One Life In Donnington

Let’s take a dive through my home estate,
a place I’ve tried to escape since my first brainwave.
I’ll show you flat roofs and wayward avenues,
shopping trolleys that become steeds at two in the morning
next to mowed down greenery lying abandoned due to overuse.
I used to deliver newspapers along this route.
This spot, right here, has a great Wrekin view.
Back in my youth, it reminded me of you –
new roads, new horizons, new people to meet.
Let’s keep moving to the end of the street
where a house is sent letters from the wicked government,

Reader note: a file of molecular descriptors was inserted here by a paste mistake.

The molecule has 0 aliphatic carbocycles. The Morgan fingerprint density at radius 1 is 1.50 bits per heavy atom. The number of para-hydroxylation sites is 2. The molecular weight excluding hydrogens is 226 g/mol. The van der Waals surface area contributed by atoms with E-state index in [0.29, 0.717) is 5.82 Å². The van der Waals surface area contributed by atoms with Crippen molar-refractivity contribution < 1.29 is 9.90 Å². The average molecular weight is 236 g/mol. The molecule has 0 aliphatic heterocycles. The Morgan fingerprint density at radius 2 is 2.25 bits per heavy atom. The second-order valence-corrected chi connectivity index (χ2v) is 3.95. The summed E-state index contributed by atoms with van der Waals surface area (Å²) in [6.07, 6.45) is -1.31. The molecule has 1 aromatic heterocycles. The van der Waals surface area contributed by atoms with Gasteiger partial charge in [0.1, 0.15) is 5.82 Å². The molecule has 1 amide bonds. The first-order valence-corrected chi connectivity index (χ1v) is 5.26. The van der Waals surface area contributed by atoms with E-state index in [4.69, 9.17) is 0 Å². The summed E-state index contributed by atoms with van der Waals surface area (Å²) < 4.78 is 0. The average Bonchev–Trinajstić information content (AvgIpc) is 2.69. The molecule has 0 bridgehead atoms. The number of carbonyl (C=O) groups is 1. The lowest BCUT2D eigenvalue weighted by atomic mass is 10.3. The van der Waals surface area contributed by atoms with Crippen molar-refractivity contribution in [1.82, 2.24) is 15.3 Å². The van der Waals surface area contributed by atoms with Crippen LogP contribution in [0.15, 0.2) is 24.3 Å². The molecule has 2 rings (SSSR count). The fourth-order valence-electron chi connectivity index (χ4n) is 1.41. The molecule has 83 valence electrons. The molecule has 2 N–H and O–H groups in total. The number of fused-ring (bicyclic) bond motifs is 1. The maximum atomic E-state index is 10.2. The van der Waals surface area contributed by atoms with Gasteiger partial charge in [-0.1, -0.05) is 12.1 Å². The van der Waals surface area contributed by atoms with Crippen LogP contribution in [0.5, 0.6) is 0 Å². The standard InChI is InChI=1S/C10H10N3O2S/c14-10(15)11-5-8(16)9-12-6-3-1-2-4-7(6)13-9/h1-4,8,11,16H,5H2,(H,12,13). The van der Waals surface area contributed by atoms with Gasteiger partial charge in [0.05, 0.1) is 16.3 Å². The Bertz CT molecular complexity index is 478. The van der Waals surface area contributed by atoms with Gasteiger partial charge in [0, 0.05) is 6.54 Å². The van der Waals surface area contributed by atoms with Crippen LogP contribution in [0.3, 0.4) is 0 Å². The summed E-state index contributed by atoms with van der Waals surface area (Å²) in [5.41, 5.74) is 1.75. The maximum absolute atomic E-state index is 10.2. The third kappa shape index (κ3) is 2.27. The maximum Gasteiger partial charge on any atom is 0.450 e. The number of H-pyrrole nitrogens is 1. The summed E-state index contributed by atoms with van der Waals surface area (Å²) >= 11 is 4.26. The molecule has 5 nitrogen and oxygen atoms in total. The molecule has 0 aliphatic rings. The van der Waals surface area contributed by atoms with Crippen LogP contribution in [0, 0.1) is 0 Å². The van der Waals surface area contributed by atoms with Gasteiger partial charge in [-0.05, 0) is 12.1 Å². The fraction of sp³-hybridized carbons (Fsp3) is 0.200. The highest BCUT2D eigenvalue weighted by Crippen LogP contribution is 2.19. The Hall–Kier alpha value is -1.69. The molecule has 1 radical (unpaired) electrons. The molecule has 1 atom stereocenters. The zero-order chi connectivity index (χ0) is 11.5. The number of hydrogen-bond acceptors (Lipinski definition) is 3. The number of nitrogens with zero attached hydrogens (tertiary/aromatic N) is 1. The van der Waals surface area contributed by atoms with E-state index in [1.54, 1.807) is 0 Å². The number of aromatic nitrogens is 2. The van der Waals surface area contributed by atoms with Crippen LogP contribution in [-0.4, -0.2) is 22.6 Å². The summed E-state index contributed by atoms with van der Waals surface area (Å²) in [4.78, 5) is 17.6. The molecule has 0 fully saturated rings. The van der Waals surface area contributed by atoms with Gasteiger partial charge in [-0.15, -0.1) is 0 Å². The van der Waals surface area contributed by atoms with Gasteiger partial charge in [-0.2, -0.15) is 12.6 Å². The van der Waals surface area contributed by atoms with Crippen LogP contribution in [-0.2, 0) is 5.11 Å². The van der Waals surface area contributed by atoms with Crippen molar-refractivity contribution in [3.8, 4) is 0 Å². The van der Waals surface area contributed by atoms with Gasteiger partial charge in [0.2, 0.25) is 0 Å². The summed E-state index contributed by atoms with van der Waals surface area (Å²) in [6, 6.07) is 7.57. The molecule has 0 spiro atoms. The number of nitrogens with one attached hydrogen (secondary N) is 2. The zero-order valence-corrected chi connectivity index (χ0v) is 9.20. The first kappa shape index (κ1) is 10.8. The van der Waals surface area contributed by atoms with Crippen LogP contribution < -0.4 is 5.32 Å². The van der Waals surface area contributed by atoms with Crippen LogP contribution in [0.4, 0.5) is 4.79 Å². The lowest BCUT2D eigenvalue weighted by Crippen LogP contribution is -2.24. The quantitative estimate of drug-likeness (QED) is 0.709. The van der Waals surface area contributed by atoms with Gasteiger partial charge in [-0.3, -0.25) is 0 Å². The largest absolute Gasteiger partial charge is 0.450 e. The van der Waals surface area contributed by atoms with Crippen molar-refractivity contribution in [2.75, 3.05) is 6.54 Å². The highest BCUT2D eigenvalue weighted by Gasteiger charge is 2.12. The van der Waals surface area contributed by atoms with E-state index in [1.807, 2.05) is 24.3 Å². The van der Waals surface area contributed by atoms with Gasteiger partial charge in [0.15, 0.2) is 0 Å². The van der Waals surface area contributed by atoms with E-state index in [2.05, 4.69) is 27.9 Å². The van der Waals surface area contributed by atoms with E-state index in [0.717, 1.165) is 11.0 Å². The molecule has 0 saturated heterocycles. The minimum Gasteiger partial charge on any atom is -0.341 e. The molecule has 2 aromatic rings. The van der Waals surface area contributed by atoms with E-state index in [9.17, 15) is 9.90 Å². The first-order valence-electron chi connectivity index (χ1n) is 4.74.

asking a mother if she’s recovered from her own ill head.
Like her bed is four-poster when she can barely pay rent.
Her pathway displays a name written in cement.
Our descent continues with the drop-offs at Maccies.
A clock towers over us while we’re waiting for taxis
to take us out of this place and onto higher plains
with house party nights and endless summer days.
But our dreams remain chained like bicycle frames,
The keys are locked away, we pray
in cars under stars, they say
we can be anything we want to be.
Such as royalty, or prime minister of this great country,
if we work as hard as anyone who’s born into money.
So we hunt for hidden weaponry, hoping they see our cannon fire
and where spirits only fade, there will one day be a parade.